Ruben Navarrette: Protesters can hate police violence — and still love America
Summary: As a Mexican American, I reserve 100% of my love and gratitude for the "American" part of that phrase. In fact, I'm more of an American Mexican.
SAN DIEGO — Although I applaud the arrests of the four ex-Minneapolis police officers charged in the death of George Floyd and hope they get jail time, something has been bothering me about the protests.
It's not just the looting, arson, rioting and violence. That's bad enough. We need to see arrests and jail time for those crimes as well.
I've finally put my finger on the issue thanks to Floyd's niece, Brooke Williams, who spoke this week at Floyd's funeral in Houston.
What bugs me is the attitude of protesters. They're raging, and they have reason to rage. Yet many of them have abandoned reason. They're not just cutting off their noses to spite their faces. They're cutting their heads off.
Before I unpack that, here's a story that hits close to home.
As a Mexican American, I reserve 100% of my love and gratitude for the "American" part of that phrase. In fact, I'm more of an American Mexican. As such, I've always been baffled by Mexicans living in the United States who claim to love Mexico, even with all its flaws — which include a broken government that can't provide enough opportunities for its own people.
Sure, Mexicans in the United States have the prerogative to love a country that turned its back on them. Still, for many years, I just didn't get it. For me, Mexico is the country that cast off my grandfather as a boy because he had no money, dark skin, and a sixth-grade education. To heck with Mexico.
Then some of my Mexican friends taught me that, for them, Mexico is much bigger than its incompetent and corrupt government. In fact, most Mexicans separate the two. They hate the government but love the country.
Now, let's go back to the protests, and what Williams told those who gathered at the Fountain of Praise Church for Floyd's funeral. The mourners had come to grieve for an ordinary man who became a martyr for the cause of ending police violence.
But, before they left, they also got a dose of politics. In a dig at President Donald Trump, Williams declared: "Someone said, 'Make America great again,' but when has America ever been great?"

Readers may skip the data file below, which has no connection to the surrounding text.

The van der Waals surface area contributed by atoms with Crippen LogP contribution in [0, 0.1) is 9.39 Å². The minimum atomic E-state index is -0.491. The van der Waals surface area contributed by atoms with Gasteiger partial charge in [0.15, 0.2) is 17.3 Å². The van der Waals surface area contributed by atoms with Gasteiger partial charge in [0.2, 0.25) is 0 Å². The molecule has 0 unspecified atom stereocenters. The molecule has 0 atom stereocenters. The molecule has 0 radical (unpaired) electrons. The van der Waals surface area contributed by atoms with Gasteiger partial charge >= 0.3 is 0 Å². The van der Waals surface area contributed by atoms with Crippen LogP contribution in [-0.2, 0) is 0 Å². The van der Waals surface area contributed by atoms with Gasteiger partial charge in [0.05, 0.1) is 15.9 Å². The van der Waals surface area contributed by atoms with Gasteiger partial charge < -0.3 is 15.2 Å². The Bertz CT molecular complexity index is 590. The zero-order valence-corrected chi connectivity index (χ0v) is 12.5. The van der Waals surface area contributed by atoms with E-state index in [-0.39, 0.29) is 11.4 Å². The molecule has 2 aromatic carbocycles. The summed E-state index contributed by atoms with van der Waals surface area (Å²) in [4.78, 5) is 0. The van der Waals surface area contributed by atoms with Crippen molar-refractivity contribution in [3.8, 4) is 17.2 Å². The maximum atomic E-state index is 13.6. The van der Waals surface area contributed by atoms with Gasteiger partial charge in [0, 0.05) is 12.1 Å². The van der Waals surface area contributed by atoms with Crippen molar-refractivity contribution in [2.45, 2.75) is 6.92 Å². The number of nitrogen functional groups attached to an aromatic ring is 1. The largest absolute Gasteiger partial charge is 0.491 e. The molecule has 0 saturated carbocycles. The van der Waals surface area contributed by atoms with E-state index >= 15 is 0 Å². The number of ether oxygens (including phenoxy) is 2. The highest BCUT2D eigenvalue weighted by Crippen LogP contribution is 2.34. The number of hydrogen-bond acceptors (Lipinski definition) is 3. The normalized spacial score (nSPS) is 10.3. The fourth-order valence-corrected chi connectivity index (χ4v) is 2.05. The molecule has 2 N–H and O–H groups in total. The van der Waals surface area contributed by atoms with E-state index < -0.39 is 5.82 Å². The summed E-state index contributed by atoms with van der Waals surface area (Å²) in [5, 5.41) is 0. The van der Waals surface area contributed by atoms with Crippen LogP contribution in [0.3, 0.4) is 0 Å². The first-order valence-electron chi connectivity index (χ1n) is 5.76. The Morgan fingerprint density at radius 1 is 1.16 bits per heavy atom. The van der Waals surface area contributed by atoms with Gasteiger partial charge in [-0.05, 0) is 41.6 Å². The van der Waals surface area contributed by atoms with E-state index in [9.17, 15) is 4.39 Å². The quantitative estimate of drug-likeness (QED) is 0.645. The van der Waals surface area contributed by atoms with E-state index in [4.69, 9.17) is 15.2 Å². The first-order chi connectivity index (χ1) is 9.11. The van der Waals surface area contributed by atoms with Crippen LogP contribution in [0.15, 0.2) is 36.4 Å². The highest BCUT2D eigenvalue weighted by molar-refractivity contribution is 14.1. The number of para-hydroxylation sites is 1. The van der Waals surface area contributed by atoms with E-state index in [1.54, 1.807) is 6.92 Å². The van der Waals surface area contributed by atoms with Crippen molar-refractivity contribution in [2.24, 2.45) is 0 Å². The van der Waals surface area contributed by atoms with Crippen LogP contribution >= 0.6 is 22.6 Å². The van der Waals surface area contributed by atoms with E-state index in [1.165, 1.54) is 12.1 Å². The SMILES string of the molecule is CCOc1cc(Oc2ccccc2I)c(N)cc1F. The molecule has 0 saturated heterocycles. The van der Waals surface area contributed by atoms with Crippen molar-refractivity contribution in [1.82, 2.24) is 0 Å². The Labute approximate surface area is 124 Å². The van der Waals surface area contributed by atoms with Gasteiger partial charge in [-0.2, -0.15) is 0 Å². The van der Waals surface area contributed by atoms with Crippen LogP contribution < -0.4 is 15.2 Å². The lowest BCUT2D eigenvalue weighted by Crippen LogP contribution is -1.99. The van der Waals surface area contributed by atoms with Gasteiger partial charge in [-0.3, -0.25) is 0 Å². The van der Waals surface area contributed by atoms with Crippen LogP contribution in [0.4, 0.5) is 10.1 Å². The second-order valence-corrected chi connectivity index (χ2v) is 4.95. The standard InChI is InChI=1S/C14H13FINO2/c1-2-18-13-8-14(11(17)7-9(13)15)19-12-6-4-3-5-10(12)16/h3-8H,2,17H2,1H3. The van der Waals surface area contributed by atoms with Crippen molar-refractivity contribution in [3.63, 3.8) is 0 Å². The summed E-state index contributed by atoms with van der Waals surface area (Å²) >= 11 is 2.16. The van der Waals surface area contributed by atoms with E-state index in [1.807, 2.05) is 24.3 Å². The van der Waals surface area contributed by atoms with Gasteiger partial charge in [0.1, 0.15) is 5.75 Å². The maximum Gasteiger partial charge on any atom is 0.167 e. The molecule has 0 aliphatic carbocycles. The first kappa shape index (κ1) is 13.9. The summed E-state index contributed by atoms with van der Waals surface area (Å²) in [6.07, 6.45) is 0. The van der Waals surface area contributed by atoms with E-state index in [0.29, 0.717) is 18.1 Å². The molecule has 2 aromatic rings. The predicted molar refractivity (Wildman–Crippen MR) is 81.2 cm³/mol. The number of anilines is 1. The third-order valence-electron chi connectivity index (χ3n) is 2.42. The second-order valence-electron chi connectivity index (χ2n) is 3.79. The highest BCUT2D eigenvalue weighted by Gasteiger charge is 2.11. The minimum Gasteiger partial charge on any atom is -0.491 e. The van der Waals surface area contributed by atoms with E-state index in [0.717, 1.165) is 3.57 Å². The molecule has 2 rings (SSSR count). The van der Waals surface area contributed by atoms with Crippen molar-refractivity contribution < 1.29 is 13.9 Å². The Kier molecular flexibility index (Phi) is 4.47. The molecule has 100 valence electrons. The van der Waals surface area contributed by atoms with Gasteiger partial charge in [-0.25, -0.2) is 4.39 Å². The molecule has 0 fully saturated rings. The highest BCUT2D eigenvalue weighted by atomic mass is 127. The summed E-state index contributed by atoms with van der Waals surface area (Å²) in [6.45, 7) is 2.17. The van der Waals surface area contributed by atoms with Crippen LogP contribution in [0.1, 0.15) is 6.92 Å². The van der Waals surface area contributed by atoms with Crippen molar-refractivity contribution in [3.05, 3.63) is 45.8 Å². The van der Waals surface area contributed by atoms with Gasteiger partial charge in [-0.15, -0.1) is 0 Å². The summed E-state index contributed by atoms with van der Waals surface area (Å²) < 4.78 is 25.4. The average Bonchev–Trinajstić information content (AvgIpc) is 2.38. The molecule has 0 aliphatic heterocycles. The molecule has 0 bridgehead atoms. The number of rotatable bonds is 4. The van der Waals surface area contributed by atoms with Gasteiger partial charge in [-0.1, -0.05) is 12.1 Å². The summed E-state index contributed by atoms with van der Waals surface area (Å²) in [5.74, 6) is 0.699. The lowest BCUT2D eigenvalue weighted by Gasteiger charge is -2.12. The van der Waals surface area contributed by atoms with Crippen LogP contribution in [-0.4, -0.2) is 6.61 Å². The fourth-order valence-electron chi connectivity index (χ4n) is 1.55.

Excuse me? If Floyd's family, and the protesters, want to hate on the cops in Minneapolis who killed him, that's understandable. If they want to extend that resentment to Trump, that's fine too. And if they want to go further and profile all cops the way that many cops profile African Americans and Latinos, that may not be helpful but it does have a poetic ring to it.
But how about we leave America out of this? Otherwise, in my head, all this country boy hears is Merle Haggard. "When they're runnin' down our country, man, They're walkin' on the fightin' side of me."
Listening to Williams, I thought to myself: Someone needs a history lesson, followed up by a course in civics.
That goes double for those vandals who have, during the protests, spray-painted buildings with the word: "Amerikkka."
Such foolishness. What America are they talking about? What America do they see as systemically racist, made from the same cloth as the Ku Klux Klan? Not the one I know.
Racism will never disappear. But, if those who are upset over Floyd's death keep talking nonsense, their allies will.
America isn't perfect, and it never has been perfect. Its sins include enslaving African Americans, slaughtering Native Americans, stealing the Southwest from Mexico, and the internment of Japanese Americans, just to name a few.
But the genius of the place is that it has a computer chip deep inside that allows it to correct its imperfections. It has a brilliant system of checks and balances to keep any branch of government from eroding the rights of citizens. It's a safe bet that it has, over the last couple hundred years, spilled more blood to liberate the people of other countries than most nations have to defend their own people.
The world is full of countries driven by self-interest where people look out for their own kind. That's not how we roll.
Only in America will you see corporations fire CEOs who make insensitive remarks about Floyd or his death. Only in America will you see police officers marching with protesters who call for the defunding of police departments. Only in America will you see a little white girl holding up a sign on a street corner that reads: "Black Lives Matter."
That's my America. And is it great? You had better believe it.
Ruben Navarrette can be reached at email@example.com.